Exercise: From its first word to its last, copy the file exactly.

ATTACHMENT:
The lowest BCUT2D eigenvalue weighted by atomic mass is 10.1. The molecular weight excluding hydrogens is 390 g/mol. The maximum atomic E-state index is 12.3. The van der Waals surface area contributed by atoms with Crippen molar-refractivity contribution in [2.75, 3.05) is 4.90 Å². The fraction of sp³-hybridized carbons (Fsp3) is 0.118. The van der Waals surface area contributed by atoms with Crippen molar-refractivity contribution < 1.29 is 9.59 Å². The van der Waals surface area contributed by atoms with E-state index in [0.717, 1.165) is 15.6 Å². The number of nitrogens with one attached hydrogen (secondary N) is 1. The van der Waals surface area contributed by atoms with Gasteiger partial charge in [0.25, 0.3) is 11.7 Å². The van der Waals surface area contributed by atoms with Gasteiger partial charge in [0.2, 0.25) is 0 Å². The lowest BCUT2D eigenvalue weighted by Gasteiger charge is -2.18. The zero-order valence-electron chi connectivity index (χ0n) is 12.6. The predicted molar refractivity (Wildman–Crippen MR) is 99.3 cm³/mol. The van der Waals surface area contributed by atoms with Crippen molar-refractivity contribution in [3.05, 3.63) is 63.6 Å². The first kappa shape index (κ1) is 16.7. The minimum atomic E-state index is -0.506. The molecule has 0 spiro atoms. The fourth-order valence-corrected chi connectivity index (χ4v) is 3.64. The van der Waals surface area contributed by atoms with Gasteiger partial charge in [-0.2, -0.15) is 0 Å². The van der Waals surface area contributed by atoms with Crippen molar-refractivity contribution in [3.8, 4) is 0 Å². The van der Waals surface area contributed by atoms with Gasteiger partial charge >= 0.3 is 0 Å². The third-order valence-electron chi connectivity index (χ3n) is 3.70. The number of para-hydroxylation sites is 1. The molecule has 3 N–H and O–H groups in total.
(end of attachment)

The lowest BCUT2D eigenvalue weighted by atomic mass is 10.1. The molecular weight excluding hydrogens is 390 g/mol. The maximum atomic E-state index is 12.3. The van der Waals surface area contributed by atoms with Crippen molar-refractivity contribution in [2.75, 3.05) is 4.90 Å². The fraction of sp³-hybridized carbons (Fsp3) is 0.118. The van der Waals surface area contributed by atoms with Crippen molar-refractivity contribution < 1.29 is 9.59 Å². The van der Waals surface area contributed by atoms with E-state index in [0.717, 1.165) is 15.6 Å². The number of nitrogens with one attached hydrogen (secondary N) is 1. The van der Waals surface area contributed by atoms with Gasteiger partial charge in [0.25, 0.3) is 11.7 Å². The van der Waals surface area contributed by atoms with Gasteiger partial charge in [0.2, 0.25) is 0 Å². The lowest BCUT2D eigenvalue weighted by Gasteiger charge is -2.18. The zero-order valence-electron chi connectivity index (χ0n) is 12.6. The predicted molar refractivity (Wildman–Crippen MR) is 99.3 cm³/mol. The van der Waals surface area contributed by atoms with Crippen molar-refractivity contribution in [3.05, 3.63) is 63.6 Å². The first kappa shape index (κ1) is 16.7. The minimum atomic E-state index is -0.506. The molecule has 0 spiro atoms. The fourth-order valence-corrected chi connectivity index (χ4v) is 3.64. The van der Waals surface area contributed by atoms with Gasteiger partial charge in [-0.2, -0.15) is 0 Å². The van der Waals surface area contributed by atoms with Crippen molar-refractivity contribution in [3.8, 4) is 0 Å². The van der Waals surface area contributed by atoms with Gasteiger partial charge >= 0.3 is 0 Å². The third-order valence-electron chi connectivity index (χ3n) is 3.70. The number of para-hydroxylation sites is 1. The molecule has 3 N–H and O–H groups in total.